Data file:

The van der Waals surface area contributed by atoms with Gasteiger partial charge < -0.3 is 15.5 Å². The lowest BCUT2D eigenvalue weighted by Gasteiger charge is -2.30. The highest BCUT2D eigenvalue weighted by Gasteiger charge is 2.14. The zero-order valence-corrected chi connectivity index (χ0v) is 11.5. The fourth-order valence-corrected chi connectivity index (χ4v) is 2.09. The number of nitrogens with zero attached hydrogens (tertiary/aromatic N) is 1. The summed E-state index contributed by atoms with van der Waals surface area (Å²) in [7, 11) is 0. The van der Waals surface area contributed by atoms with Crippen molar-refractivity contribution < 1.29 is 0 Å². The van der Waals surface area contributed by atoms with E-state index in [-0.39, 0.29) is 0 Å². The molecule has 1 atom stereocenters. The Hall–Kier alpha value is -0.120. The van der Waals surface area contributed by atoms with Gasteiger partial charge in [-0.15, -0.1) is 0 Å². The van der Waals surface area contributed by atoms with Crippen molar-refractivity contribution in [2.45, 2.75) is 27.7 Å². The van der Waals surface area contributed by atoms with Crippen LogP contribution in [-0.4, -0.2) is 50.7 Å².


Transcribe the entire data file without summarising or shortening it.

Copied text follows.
The van der Waals surface area contributed by atoms with Gasteiger partial charge < -0.3 is 15.5 Å². The lowest BCUT2D eigenvalue weighted by Gasteiger charge is -2.30. The highest BCUT2D eigenvalue weighted by Gasteiger charge is 2.14. The zero-order valence-corrected chi connectivity index (χ0v) is 11.5. The fourth-order valence-corrected chi connectivity index (χ4v) is 2.09. The number of nitrogens with zero attached hydrogens (tertiary/aromatic N) is 1. The summed E-state index contributed by atoms with van der Waals surface area (Å²) in [7, 11) is 0. The van der Waals surface area contributed by atoms with Crippen molar-refractivity contribution < 1.29 is 0 Å². The van der Waals surface area contributed by atoms with E-state index in [-0.39, 0.29) is 0 Å². The molecule has 1 atom stereocenters. The Hall–Kier alpha value is -0.120. The van der Waals surface area contributed by atoms with Gasteiger partial charge in [-0.15, -0.1) is 0 Å². The van der Waals surface area contributed by atoms with Crippen molar-refractivity contribution in [2.45, 2.75) is 27.7 Å². The van der Waals surface area contributed by atoms with Crippen LogP contribution in [-0.4, -0.2) is 50.7 Å².